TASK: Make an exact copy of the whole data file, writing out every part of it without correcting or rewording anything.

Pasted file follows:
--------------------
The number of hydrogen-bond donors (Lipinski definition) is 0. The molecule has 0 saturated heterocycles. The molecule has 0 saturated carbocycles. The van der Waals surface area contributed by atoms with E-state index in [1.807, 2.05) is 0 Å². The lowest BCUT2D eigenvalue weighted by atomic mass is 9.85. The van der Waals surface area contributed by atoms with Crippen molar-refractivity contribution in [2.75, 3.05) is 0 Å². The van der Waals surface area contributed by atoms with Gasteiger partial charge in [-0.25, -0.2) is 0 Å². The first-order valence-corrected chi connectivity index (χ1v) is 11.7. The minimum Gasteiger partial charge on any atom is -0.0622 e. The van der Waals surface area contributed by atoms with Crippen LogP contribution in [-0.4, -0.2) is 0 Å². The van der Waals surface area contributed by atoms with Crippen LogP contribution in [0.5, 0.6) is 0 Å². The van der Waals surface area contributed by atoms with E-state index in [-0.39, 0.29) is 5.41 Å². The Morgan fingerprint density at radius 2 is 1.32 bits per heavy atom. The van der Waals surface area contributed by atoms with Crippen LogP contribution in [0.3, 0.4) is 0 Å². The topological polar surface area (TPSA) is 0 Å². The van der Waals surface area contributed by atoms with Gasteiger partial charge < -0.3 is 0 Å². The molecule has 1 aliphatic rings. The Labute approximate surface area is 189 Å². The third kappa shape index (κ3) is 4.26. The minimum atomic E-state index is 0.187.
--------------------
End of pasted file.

The number of hydrogen-bond donors (Lipinski definition) is 0. The molecule has 0 saturated heterocycles. The molecule has 0 saturated carbocycles. The van der Waals surface area contributed by atoms with E-state index in [1.807, 2.05) is 0 Å². The lowest BCUT2D eigenvalue weighted by atomic mass is 9.85. The van der Waals surface area contributed by atoms with Crippen molar-refractivity contribution in [2.75, 3.05) is 0 Å². The van der Waals surface area contributed by atoms with Gasteiger partial charge in [-0.25, -0.2) is 0 Å². The first-order valence-corrected chi connectivity index (χ1v) is 11.7. The minimum Gasteiger partial charge on any atom is -0.0622 e. The van der Waals surface area contributed by atoms with Crippen LogP contribution in [-0.4, -0.2) is 0 Å². The van der Waals surface area contributed by atoms with Crippen LogP contribution in [0.5, 0.6) is 0 Å². The van der Waals surface area contributed by atoms with E-state index in [-0.39, 0.29) is 5.41 Å². The Morgan fingerprint density at radius 2 is 1.32 bits per heavy atom. The van der Waals surface area contributed by atoms with Crippen LogP contribution in [0.3, 0.4) is 0 Å². The topological polar surface area (TPSA) is 0 Å². The van der Waals surface area contributed by atoms with Gasteiger partial charge < -0.3 is 0 Å². The molecule has 1 aliphatic rings. The Labute approximate surface area is 189 Å². The third kappa shape index (κ3) is 4.26. The minimum atomic E-state index is 0.187.